A friend of mine owns a highly successful business, but while she is raking in client after client, her employees are consistently walking out the door. Every time I visit her office, I notice a newly vacated desk and am introduced to yet another new employee.
What is wrong with this picture?
Turns out, employee turnover is a common problem for small business owners. Due to a lack of leadership training and a heads-down business mentality, owners can often miss the needs and concerns of employees.
Here are a few ways to slow down the proverbial revolving door:
Think back to your childhood. If you had a micromanaging parent, you know what I’m talking about. I remember being asked to clean the bathroom and sweating as my mother intensely watched over my shoulder as I scrubbed the toilet bowl. Not a good feeling... and it’s the same in business.
“Just let people do their jobs,” says Vivian Scott, a Seattle-based certified mediator and author of Conflict Resolution for Dummies. “If you are going to be a micromanager and do everything, be a one-man show.”
This is easier said than done. As a business owner, you want everything done right and it can be difficult to let go. But according to Scott, micromanaging is the number one reason people leave their jobs.
How can you stop micromanaging?
“Take 30 minutes and have a one-on-one with an employee,” she advises. “Ask them how things are going and really listen. Work with them to allow them more autonomy in their role.”
Open the lines of communication
Confusion causes distress, period. If you’ve recently traded in your Mercedes E-Class for a 1989 Oldsmobile, your employees are going to notice and start worrying about the security of their jobs.
“When people start to feel like they don’t know what is going on, they will start looking around for something else,” says Roberta Chinsky Matuson, president of Human Resource Solutions, an HR consultancy based in Northampton, Mass. “Keep the lines of communication open in good and bad times.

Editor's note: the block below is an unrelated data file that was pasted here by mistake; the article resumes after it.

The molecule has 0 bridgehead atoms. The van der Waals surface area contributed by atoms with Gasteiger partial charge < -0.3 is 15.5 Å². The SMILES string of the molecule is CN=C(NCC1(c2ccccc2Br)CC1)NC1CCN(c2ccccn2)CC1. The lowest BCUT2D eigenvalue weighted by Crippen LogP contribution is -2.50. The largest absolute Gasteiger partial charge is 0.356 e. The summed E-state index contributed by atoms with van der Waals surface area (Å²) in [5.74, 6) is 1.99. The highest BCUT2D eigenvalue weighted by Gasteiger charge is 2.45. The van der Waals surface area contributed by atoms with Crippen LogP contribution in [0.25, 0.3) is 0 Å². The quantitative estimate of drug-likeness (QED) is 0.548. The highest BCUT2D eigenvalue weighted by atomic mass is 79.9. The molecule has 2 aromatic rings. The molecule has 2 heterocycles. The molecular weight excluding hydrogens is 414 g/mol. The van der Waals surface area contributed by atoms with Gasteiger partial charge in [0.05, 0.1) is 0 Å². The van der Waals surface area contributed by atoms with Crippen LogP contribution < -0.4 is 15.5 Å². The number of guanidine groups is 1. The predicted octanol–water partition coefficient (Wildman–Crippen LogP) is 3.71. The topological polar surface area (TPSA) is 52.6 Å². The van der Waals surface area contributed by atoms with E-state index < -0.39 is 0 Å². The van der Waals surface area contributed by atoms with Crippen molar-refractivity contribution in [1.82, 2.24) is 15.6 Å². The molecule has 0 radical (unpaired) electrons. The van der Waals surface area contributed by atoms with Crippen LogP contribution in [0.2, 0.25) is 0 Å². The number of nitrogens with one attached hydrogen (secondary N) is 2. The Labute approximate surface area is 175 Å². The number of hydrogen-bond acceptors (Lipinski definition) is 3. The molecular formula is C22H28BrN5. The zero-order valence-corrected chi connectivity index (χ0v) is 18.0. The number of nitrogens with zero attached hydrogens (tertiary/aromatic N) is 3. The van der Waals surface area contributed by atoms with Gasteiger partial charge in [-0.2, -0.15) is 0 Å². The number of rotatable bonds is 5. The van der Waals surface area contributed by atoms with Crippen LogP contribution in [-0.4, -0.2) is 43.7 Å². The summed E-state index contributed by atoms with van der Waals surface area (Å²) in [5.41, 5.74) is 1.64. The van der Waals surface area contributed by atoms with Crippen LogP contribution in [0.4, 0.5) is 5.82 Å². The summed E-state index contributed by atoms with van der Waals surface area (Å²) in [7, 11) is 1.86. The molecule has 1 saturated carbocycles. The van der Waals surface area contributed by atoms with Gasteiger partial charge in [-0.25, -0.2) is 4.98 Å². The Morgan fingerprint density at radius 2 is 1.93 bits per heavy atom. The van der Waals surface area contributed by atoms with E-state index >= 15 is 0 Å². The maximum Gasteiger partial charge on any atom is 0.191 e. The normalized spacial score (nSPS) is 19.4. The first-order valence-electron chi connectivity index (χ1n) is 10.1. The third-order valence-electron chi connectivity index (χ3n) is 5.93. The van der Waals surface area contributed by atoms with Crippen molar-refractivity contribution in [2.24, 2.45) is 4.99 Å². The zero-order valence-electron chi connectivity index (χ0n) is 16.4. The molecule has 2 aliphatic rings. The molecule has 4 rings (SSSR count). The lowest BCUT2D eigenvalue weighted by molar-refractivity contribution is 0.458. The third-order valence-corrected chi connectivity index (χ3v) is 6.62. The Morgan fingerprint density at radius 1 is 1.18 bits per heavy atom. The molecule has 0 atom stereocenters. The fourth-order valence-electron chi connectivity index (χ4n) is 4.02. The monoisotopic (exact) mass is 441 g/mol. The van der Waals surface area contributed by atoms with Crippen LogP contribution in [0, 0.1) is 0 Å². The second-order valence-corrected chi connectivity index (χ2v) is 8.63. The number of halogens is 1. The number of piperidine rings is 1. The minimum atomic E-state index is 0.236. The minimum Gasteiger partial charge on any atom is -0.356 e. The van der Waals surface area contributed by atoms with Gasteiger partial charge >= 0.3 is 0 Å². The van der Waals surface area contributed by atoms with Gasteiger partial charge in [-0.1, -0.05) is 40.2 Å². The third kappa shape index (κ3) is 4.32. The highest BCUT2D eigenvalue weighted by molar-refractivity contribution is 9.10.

“If you are struggling, just explain to everyone that the company is going through a rough patch, but you have faith that things will be ok.”
According to Scott, it is also important to talk openly with your employees when someone is fired or leaves the company.
“They will fill in the information they don’t know, so it is best to be upfront,” Scott says. “Bring people into a conference room and talk about job satisfaction. Get weigh-in from employees.”
Examine your hiring process
Lets say you need to hire someone right now. You put out an ad and receive a boatload of responses and think, ‘Yay—this will be easy!’
Wait a minute.
“Take your time to find the right person and try not to feel rushed,” Scott said.
According to Scott, the first step in effective hiring is to be open and honest about the job description, including the lack or inclusion of benefits, etc.
“Don’t oversell or undersell the job,” she says. “The better you can define it, the more likely you will find the person who wants the job.”
Next, ask open-ended questions during the interview.
“Ask questions that start with ‘what’ and ‘how’ as opposed to creating questions that illicit 'yes' or 'no' answers,” she advises. “Ask something like, ‘what does job satisfaction look like to you?’ or ‘how do you know this position is a fit for you?’”
During the question and answer process, “give real life examples; instead of some weird, made up thing; and ask the person how they would handle a specific situation,” Scott says.
Once someone is hired, make sure you’ve clearly documented policies and job descriptions. A finite document will help employees understand their role more clearly should there be a problem in the future.
Invest in professional development
Job stagnation can lead to boredom, which can quickly turn into job dissatisfaction.
“You really need to continue developing people,” says Chinsky Matuson. “Very few people want to stay exactly where they are.”
If you’re worried about the cost of a professional development seminar, start small.
“One way to develop employees cheaply is to give them a gift certificate to Amazon and ask them to buy a book related to your business,” she suggests.
It always feels great to get a pat on the back, especially when it is unexpected.
“Bring your staff in for an impromptu meeting and point out unpredictable thank yous,” Scott says. “If your sales are up, make sure to also thank the receptionist for their part in the process. Praise can go a long way in employee satisfaction.”
Katie Morell is Chicago-based writer and frequent OPEN Forum contributor. She regularly contributes business, feature and travel articles to national and regional publications.